Friday, March 14, 2008

Playing with Blocks

Here's a fun puzzle to ponder.
A certain number of faces of a large wooden cube are stained. Then the block is divided into equal-sized smaller cubes. Counting we find that there are exactly 45 smaller cubes that are unstained. How many faces of the big cube were originally stained?
Feel free to add a comment with your answer, along with how you solved it.


  1. I got it, but I won't post the answer just yet.

    If you make "m" cuts in each direction, then each face will be divided a grid (m+1) by (m+1).

    There will be (m+1)^3 small cubes, of which (m-1)^3 will be internal cubes and must be unpainted.

    Based on this information, there are only 2 possible values for "m" such that 45 cubes remain unpainted.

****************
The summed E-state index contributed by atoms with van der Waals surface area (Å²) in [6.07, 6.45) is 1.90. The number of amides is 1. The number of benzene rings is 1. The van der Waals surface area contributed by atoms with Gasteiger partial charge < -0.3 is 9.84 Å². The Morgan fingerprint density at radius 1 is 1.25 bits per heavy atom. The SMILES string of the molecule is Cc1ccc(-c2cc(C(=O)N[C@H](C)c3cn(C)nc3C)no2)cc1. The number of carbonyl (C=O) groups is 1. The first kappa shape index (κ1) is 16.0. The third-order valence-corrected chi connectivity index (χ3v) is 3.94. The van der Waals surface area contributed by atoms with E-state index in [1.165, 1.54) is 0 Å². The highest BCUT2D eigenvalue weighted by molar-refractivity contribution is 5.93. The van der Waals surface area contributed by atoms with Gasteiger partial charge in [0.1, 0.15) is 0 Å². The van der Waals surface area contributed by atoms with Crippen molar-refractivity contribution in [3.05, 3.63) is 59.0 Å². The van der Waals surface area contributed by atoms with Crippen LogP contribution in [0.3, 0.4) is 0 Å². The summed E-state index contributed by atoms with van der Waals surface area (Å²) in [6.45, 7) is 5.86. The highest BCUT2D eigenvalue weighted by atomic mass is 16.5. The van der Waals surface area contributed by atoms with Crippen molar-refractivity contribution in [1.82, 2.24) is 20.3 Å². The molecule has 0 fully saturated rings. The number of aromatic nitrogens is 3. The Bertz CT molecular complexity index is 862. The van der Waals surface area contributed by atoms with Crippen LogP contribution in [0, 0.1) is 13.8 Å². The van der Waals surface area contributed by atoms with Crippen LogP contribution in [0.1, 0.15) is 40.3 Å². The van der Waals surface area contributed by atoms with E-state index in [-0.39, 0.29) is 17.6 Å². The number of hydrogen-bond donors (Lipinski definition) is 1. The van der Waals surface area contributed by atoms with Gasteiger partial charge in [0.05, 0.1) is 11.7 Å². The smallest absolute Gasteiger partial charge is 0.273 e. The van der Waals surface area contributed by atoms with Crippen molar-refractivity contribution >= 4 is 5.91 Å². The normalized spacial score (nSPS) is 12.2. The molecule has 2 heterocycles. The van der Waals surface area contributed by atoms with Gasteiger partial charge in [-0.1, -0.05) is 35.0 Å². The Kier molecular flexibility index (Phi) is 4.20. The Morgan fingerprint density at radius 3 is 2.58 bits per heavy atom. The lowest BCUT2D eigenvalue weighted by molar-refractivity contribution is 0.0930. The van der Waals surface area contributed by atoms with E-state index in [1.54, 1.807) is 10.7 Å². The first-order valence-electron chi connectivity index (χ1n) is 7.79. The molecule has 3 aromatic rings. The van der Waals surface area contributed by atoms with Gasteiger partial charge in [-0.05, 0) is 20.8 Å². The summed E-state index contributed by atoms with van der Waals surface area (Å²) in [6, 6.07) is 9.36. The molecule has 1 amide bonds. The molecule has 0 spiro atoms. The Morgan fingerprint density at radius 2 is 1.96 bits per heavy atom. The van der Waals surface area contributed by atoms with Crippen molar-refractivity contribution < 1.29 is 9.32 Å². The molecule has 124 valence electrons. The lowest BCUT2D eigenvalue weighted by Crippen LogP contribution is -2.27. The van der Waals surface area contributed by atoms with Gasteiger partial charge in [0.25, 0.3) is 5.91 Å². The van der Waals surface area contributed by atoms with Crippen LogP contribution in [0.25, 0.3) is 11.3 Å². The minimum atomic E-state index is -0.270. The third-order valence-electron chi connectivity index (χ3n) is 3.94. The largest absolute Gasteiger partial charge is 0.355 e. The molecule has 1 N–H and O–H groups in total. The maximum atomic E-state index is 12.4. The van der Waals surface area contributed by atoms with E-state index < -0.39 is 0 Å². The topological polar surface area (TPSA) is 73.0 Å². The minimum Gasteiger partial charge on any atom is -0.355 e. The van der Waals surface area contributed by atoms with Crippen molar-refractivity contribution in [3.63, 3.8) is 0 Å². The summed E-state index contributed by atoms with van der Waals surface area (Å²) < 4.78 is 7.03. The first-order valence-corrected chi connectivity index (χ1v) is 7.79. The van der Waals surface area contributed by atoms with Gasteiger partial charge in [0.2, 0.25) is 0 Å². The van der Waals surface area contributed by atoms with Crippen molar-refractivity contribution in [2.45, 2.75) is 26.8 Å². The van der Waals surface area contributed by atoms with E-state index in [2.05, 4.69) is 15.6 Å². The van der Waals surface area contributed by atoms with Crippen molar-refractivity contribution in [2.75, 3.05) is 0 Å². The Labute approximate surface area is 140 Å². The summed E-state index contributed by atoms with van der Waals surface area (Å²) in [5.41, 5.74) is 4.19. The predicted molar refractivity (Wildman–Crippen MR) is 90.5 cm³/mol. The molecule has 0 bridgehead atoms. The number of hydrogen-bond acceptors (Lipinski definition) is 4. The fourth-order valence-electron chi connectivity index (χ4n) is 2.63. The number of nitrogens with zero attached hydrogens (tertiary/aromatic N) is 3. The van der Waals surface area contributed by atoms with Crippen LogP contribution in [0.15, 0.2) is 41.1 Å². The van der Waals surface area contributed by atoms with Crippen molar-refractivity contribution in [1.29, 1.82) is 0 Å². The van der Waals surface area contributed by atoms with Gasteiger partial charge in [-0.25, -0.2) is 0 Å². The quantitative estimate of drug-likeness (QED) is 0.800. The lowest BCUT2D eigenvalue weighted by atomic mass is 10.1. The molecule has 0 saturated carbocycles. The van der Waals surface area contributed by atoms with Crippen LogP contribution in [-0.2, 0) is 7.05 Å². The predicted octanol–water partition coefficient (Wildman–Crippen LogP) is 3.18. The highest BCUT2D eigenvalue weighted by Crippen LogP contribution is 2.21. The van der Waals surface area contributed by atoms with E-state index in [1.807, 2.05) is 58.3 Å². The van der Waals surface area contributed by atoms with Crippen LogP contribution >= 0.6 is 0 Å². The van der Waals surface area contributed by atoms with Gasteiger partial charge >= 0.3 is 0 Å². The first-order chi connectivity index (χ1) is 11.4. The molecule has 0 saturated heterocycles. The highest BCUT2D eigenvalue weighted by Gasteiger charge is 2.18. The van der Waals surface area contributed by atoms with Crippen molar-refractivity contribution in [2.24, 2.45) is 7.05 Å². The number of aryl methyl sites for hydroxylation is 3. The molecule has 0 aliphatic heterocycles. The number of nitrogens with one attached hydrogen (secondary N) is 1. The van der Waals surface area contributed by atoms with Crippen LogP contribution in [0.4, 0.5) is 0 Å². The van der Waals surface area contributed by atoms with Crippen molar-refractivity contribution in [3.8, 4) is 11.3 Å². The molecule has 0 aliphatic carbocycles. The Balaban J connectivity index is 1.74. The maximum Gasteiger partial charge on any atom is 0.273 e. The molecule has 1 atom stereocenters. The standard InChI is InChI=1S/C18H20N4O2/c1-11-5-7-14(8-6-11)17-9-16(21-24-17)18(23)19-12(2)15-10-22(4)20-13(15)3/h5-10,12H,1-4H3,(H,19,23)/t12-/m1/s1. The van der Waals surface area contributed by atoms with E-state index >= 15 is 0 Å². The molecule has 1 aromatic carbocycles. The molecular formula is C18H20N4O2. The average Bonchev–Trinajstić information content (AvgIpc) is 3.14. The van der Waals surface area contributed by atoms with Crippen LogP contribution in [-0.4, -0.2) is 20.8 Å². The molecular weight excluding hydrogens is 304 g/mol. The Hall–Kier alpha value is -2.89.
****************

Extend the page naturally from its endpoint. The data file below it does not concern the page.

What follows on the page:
2. Anyone else working on this? Or should I just post the answer?

  3. The number of cubes on a side has to be between 4 and 5. Any less and you don't have enough smaller cubes. Any more and you have too many unpainted cubes in the middle.

    You can try to use a 4x4x4 (which has 8 unpainted cubes on the interior), but you won't find a way to paint some of the sides to leave 37 fully unpainted cubes.

    With a 5x5x5 cube, you have 27 in the interior and you need 18 more. The way to do that is to leave two ends unpainted. That will result in 9 more on each face that are fully unpainted.

    5x5x5 cube with two opposite faces unpainted. 80 cubes with paint, 45 without.

  4. Another approach: in order to attain 45 unstained blocks, the obvious dimension of the region of their source is a 3 x 3 x 5 block segment. since the min dimension which would have a 3 x 3 interior of a stained perimeter would be 5 x 5, and the height of the proposed segment would be 5, the initial block must be 5 x 5 x 5 and in order to be 5 high, both ends must be unstained.


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